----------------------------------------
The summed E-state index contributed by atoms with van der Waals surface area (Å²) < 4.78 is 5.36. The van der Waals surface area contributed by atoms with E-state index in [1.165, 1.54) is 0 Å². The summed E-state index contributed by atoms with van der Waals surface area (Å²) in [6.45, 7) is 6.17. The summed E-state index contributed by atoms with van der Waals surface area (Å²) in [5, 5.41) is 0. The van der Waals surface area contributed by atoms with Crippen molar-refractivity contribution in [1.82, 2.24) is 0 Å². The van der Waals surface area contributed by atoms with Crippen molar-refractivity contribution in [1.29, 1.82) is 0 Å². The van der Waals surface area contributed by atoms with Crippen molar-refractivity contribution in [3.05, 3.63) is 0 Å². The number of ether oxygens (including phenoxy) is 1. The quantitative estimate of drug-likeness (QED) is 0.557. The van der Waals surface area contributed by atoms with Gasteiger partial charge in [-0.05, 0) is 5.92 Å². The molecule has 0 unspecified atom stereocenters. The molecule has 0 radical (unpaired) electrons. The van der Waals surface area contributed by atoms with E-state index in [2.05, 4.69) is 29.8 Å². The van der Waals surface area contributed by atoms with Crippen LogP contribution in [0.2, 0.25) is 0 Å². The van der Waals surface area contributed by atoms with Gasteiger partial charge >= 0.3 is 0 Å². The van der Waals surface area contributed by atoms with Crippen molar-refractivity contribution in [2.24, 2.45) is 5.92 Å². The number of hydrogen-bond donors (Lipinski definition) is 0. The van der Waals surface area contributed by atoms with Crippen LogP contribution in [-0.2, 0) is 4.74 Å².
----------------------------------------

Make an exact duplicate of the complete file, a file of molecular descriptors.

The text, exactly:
The summed E-state index contributed by atoms with van der Waals surface area (Å²) < 4.78 is 5.36. The van der Waals surface area contributed by atoms with E-state index in [1.165, 1.54) is 0 Å². The summed E-state index contributed by atoms with van der Waals surface area (Å²) in [6.45, 7) is 6.17. The summed E-state index contributed by atoms with van der Waals surface area (Å²) in [5, 5.41) is 0. The van der Waals surface area contributed by atoms with Crippen molar-refractivity contribution in [1.82, 2.24) is 0 Å². The van der Waals surface area contributed by atoms with Crippen molar-refractivity contribution in [1.29, 1.82) is 0 Å². The van der Waals surface area contributed by atoms with Crippen molar-refractivity contribution in [3.05, 3.63) is 0 Å². The number of ether oxygens (including phenoxy) is 1. The quantitative estimate of drug-likeness (QED) is 0.557. The van der Waals surface area contributed by atoms with Gasteiger partial charge in [-0.05, 0) is 5.92 Å². The molecule has 0 unspecified atom stereocenters. The molecule has 0 radical (unpaired) electrons. The van der Waals surface area contributed by atoms with E-state index in [2.05, 4.69) is 29.8 Å². The van der Waals surface area contributed by atoms with Crippen LogP contribution in [0.2, 0.25) is 0 Å². The van der Waals surface area contributed by atoms with Gasteiger partial charge >= 0.3 is 0 Å². The van der Waals surface area contributed by atoms with Crippen molar-refractivity contribution in [2.24, 2.45) is 5.92 Å². The number of hydrogen-bond donors (Lipinski definition) is 0. The van der Waals surface area contributed by atoms with Crippen LogP contribution in [-0.2, 0) is 4.74 Å².